– Typically not used for bulk data encryption

– Used for authentication, confidentiality, key distribution

Key Distribution

• Delivery of symmetric key is huge challenge

– Sometimes done out-of-band, via paper documents or conversation

• Asymmetric keys can proliferate – stored on key ring

– Even asymmetric key distribution needs care – man-in-themiddle attack

Man-in-the-middle Attack on Asymmetric


Digital Certificates

• Proof of who or what owns a public key

• Public key digitally signed a trusted party

• Trusted party receives proof of identification from entity and certifies that public key belongs to entity

• Certificate authority are trusted party – their public keys included with web browser distributions

– They vouch for other authorities via digitally signing their keys, and so on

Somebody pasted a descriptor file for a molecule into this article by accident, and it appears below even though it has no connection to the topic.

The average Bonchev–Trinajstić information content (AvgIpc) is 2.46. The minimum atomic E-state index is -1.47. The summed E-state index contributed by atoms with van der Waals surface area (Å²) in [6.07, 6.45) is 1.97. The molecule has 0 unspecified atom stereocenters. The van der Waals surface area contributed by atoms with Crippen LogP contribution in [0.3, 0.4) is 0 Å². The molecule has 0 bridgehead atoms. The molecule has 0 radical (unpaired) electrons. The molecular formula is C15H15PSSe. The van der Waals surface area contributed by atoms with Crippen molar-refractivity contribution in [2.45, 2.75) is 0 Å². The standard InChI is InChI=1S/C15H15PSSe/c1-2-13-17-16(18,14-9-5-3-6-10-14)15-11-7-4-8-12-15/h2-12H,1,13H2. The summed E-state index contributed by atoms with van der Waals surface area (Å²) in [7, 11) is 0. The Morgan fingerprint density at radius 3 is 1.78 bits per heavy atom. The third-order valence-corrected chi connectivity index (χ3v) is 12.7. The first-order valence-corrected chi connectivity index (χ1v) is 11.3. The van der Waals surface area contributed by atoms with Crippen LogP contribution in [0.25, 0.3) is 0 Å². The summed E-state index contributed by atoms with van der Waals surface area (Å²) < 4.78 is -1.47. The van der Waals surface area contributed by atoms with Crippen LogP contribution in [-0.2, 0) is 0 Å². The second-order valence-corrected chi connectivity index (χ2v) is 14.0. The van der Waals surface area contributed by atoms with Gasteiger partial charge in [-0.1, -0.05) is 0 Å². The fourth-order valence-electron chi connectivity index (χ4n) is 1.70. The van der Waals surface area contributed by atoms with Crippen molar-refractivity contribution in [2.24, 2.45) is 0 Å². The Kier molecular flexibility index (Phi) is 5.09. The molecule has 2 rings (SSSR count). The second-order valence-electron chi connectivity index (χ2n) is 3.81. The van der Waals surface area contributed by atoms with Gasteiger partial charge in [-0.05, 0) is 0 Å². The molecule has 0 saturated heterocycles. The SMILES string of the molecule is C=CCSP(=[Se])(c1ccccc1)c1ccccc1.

– i.e. VeriSign, Comodo etc.

Encryption Example - SSL

• Insertion of cryptography at one layer of the ISO network model

(the transport layer)

• SSL – Secure Socket Layer (also called TLS)

• Cryptographic protocol that limits two computers to only exchange messages with each other

– Very complicated, with many variations

• Used between web servers and browsers for secure communication

(credit card numbers)

• The server is verified with a certificate assuring client is talking to correct server

• Asymmetric cryptography used to establish a secure session key

(symmetric encryption) for bulk of communication during session

• Communication between each computer then uses symmetric key cryptography

Any Questions?





• “Operating Systems Concepts” book and supplementary material by A. Silberschatz, P. Galvin and G. Gagne

• “Operating Systems: Internals and Design Principles” book and supplementary material by W. Stallings

• “Modern Operating Systems” book and supplementary material by A. Tanenbaum

• R. Doursat and M. Yuksel from UNR